The air of inevitability was unmistakable the second general manager Joe Douglas refused to publicly commit to Sam Darnold when asked about the quarterback last month. It became obvious that Darnold’s time with the Jets was at an end, and all that needed to be determined was where he’d end up and when.
Those answers came on Monday, when Douglas traded the 23-year-old to the Carolina Panthers.
When asked in March if he’d listen to offers for Darnold, Douglas told reporters, "I will answer the call if it’s made."
The call came from Panthers coach Matt Rhule, who might have been Darnold’s coach two years ago if the Jets had not interfered with his plans to organize his coaching staff. Instead, Darnold joins Rhule with the Panthers. The former Baylor coach, who lost out to Adam Gase when the Jets decided in 2019 that he wasn’t the right fit, now gets to work with Darnold in Carolina, where the quarterback is expected to replace incumbent Teddy Bridgewater.
Rhule seemed most interested in acquiring Deshaun Watson from the Houston Texans, but with Watson embroiled in a sea of legal troubles stemming from accusations that he behaved inappropriately with numerous massage therapists, the coach looked elsewhere.
Elsewhere became Darnold, who has a bigger upside than Bridgewater but has been flawed in his three seasons with the Jets, so much so that Douglas and recently hired coach Robert Saleh are ready to move on. Their most likely target is BYU quarterback Zach Wilson, whose pro day workout March 26 seemed to enthrall Douglas and Saleh.
Hall of Fame quarterback Steve Young’s interview last week with a San Francisco radio station corroborated that speculation, with Young saying that the Jets have in fact zeroed in on Wilson at the No. 2 overall pick behind presumptive first choice Trevor Lawrence, who is heading to Jacksonville and Urban Meyer.
The Jets never explicitly ruled out keeping Darnold and drafting a quarterback, but you could just tell from Douglas’ remarks that he was ready to sever ties and start over at the most important position in sports. He spoke about Darnold as having a great future in this league without saying his future would be with the Jets — a stark contrast with his comments before the 2019 trade deadline, when he referred to Darnold as "untouchable."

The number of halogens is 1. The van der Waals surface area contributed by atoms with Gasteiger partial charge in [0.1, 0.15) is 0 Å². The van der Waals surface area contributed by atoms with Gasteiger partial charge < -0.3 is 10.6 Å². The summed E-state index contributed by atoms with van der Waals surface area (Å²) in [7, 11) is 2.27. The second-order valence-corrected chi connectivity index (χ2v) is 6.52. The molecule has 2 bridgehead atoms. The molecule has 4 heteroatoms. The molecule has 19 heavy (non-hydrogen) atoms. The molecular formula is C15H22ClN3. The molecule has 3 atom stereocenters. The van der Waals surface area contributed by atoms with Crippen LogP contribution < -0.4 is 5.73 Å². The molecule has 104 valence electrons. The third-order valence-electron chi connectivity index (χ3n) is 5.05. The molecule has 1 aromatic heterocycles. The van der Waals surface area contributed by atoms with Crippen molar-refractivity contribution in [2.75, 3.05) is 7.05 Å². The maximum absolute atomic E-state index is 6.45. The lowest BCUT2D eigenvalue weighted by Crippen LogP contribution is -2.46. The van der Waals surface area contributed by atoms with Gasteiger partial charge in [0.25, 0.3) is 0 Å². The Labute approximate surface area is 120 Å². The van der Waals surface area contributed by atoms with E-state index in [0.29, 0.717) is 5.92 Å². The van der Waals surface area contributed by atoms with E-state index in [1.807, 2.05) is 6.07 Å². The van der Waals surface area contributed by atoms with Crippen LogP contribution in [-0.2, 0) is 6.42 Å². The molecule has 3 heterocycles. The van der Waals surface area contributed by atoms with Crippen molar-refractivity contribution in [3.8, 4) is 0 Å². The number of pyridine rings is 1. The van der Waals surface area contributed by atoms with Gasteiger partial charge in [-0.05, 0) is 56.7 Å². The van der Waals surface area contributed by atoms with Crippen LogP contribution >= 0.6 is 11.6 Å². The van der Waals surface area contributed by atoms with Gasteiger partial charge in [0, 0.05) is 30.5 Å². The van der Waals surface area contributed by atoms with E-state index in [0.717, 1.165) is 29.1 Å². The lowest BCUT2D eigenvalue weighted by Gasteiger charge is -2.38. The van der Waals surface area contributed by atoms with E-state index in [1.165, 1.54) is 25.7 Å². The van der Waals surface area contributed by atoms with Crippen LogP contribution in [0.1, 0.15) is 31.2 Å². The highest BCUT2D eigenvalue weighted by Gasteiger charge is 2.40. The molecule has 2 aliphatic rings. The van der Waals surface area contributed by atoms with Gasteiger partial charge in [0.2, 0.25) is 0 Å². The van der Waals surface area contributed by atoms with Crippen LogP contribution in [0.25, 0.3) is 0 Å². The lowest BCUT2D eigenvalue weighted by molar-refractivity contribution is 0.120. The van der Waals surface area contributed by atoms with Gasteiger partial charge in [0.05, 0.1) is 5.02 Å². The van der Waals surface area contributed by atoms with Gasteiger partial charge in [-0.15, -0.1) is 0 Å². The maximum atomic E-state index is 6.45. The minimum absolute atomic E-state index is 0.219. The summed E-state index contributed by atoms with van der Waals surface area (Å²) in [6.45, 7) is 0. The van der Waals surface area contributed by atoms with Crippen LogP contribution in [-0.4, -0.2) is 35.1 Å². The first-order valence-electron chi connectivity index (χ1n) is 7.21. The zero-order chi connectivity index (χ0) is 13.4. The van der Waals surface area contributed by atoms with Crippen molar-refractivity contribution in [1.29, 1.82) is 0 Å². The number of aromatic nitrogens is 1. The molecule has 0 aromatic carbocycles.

Thus, Monday’s trade is simply not a surprise.
And it’s good news for Darnold, who in many ways got a raw deal with the Jets. He once was the 2018 draft’s most appealing quarterback, with fans from several lousy teams advocating tanking in hopes of drafting the USC star.
The Jets got what they thought was a huge break when the Browns settled on Baker Mayfield, and an even bigger one when the Giants opted to draft Saquon Barkley instead of a quarterback. General manager Mike Maccagnan and coach Todd Bowles wasted no time making Darnold the third overall pick, and they thought their quarterback prayers had been answered.
Bowles was gone after a year, Maccagnan was out after two, and Gase coached a quarterback he inherited from a regime no longer there.
Darnold did his best under trying circumstances, but there were too many turnovers for Douglas’ liking. Faced with the prospect of dumping a ton of salary-cap space into a quarterback in whom he no longer believed, Douglas cut bait, getting three draft picks in return for Darnold, who wasn’t highly sought after in a year in which quarterback movement was head-spinningly active.
Darnold now gets to work with a good, young head coach and a vibrant offensive coordinator in Joe Brady, who was Joe Burrow’s guru at LSU before going to Carolina last year. The Panthers are a promising team on the upswing, and now Darnold has a chance to enjoy coaching and roster stability, neither of which he had with the Jets.
Douglas has added even more draft capital as he builds his team and surrounds his soon-to-be-announced quarterback with more talent.
It’s as good a deal as he could find. It’s a deal that had to be made.
Especially for Darnold’s sake.